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5 Productivity Practices That Helped Me Finish My Dissertation

Strategies for getting to done.

June 11, 2020
 
 

The last two years of my doctorate, I had a side hobby of researching and experimenting with productivity tools and teaching others to apply them to their own lives via my blog The Tending Year. I started The Tending Year to manifest personal accountability to accomplish big goals; as a result I learned how to focus my labor so I could accomplish my to-do list in less time and with more intention. I have chronic health issues that affect my energy and ability to focus, and I live with chronic pain that requires me to take breaks from sitting, so I was particularly interested in learning how to write my dissertation in short, focused work sessions. Plus, I genuinely loved my dissertation topic, and I wanted to make the process as fun as possible.

So, how did I finish my dissertation on time and enjoy the process?

I knew what steps to take and in which order.

I broke the larger dissertation project down into actionable and achievable steps. This meant knowing which component tasks made up a larger goal, tracking how long certain types of tasks took me to complete and using that data to set deadlines that were reasonable. I shifted my approach from “write a chapter” to assigning actionable tasks to work sessions, such as “write a mind map for the first analysis section” or “draft a one-page description of my method.”

I knew how to plan an effective work session.

  • Every time I sat down at my desk, I determined one to three actionable and achievable goals for the time I’d allotted to work that day.
  • I monotasked, which means I focused on only one task at a time, which enabled me to reach a state of flow much more often.
  • I developed a fun practice that I call the Goldilocks Approach to Productivity, which involves identifying a to-do task that is appropriate for the time/energy I have at the time and my goals for that day’s work session.

I used tools to help me focus.

  • Like many academics, I’ve fallen in love with the Pomodoro method, a pulse-and-pause technique that involves predetermining a task, working uninterrupted for a set amount of time, taking an intentional break and then repeating the work/break process.
  • I co-worked with others to mutually hold ourselves accountable to starting a task, working on it and sharing how the process went. Co-working is a great motivator to get started when you feel blah about your work or are procrastinating.
  • I set intentional boundaries around my technology, such as deleting social media from my phone, using website blockers on my laptop and simply putting my phone out of my reach and inside a box or bowl with a lid while I worked.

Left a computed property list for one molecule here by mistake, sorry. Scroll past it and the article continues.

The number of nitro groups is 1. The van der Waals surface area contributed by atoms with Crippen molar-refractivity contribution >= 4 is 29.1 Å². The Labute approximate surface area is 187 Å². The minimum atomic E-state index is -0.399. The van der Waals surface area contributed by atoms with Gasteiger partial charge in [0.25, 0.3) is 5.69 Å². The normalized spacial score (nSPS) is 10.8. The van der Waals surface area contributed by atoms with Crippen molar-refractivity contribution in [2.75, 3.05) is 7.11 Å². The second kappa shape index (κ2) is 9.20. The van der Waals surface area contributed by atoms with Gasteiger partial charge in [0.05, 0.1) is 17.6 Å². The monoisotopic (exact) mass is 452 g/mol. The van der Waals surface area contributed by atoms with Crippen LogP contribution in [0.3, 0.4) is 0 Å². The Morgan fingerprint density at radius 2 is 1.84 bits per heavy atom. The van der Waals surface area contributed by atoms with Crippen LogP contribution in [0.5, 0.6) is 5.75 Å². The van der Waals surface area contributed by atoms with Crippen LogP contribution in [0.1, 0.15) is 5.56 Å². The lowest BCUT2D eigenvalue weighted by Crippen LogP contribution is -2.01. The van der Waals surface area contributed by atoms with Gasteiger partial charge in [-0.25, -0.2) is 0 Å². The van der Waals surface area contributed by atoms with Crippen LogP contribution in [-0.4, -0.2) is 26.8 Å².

I shifted my perspective from perfection to “good enough.”

  • After hearing the phrase “a good dissertation is a done dissertation” multiple times, I finally decided to start using the comments function to write notes to myself and my adviser during the drafting process. These notes might say, “I know I need to research this historical event; I’ll do that in revision” or “I have brain fog and can’t think of the right word; will look up later.” This meant I finished drafts sooner and sent them to my adviser to get comments on the larger ideas instead of spending stressful hours on writing or revising tasks that truly could wait until later.
  • Instead of pre-emptively diving deep into literature reviews and historical contextualization, which often felt overwhelming, I asked my dissertation adviser what her preference was for the breadth and depth I needed to include for examples, footnotes and context. I found that she was often very satisfied with one or two examples, and I saved myself hours of unnecessary labor.
  • I tracked my progress not only by words written, but more intentionally by time spent laboring, and I endeavored to value the invisible forms of labor that go into writing a dissertation, such as brainstorming, outlining and revising.

I prioritized my mental and physical health.

  • I took a lot of breaks and tried to make myself look away from my screen, get a glass of water and walk the dog around the block.
  • I had strict start and stop times for working on my dissertation to ensure that I took time to care for myself and nourish my relationship and friendships.
  • If I was experiencing pain, brain fog or fatigue due to my chronic health issues, I gave myself permission to take breaks, rest and take the rest of the day off.
  • When I really focused during a work session on a predetermined task, I made a lot of progress, so when I finished my work “early,” I took the rest of the day off from dissertating. I also gave myself permission to take off whole days and weekends from working on my dissertation.

Now that I’ve completed my dissertation and my Ph.D., I’ve transitioned to doing my productivity research and coaching full-time. If you’d like to learn more about my work or book a coaching session, visit The Tending Year.

Kate Litterer is a productivity researcher and coach who specializes in intentionality, habit formation, mindfulness and slow living. You can read more about her at thetendingyear.com and follow her online @thetendingyear.

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